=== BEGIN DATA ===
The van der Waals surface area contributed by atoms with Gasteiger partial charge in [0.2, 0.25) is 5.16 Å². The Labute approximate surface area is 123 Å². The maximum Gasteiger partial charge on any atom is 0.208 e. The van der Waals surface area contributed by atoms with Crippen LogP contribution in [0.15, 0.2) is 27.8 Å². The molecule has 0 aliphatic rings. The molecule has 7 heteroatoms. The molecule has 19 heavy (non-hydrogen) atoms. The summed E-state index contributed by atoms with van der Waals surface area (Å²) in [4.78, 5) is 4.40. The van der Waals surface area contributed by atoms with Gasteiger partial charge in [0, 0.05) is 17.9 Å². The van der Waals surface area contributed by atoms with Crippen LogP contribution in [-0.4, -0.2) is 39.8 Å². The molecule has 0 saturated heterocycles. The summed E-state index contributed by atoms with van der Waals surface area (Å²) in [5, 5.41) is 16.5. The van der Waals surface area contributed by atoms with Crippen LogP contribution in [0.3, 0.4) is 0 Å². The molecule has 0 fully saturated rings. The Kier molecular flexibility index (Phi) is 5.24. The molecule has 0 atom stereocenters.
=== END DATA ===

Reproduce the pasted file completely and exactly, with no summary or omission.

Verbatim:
The van der Waals surface area contributed by atoms with Gasteiger partial charge in [0.2, 0.25) is 5.16 Å². The Labute approximate surface area is 123 Å². The maximum Gasteiger partial charge on any atom is 0.208 e. The van der Waals surface area contributed by atoms with Crippen LogP contribution in [0.15, 0.2) is 27.8 Å². The molecule has 0 aliphatic rings. The molecule has 7 heteroatoms. The molecule has 19 heavy (non-hydrogen) atoms. The summed E-state index contributed by atoms with van der Waals surface area (Å²) in [4.78, 5) is 4.40. The van der Waals surface area contributed by atoms with Gasteiger partial charge in [0, 0.05) is 17.9 Å². The van der Waals surface area contributed by atoms with Crippen LogP contribution in [-0.4, -0.2) is 39.8 Å². The molecule has 0 saturated heterocycles. The summed E-state index contributed by atoms with van der Waals surface area (Å²) in [5, 5.41) is 16.5. The van der Waals surface area contributed by atoms with Crippen LogP contribution in [0.3, 0.4) is 0 Å². The molecule has 0 fully saturated rings. The Kier molecular flexibility index (Phi) is 5.24. The molecule has 0 atom stereocenters.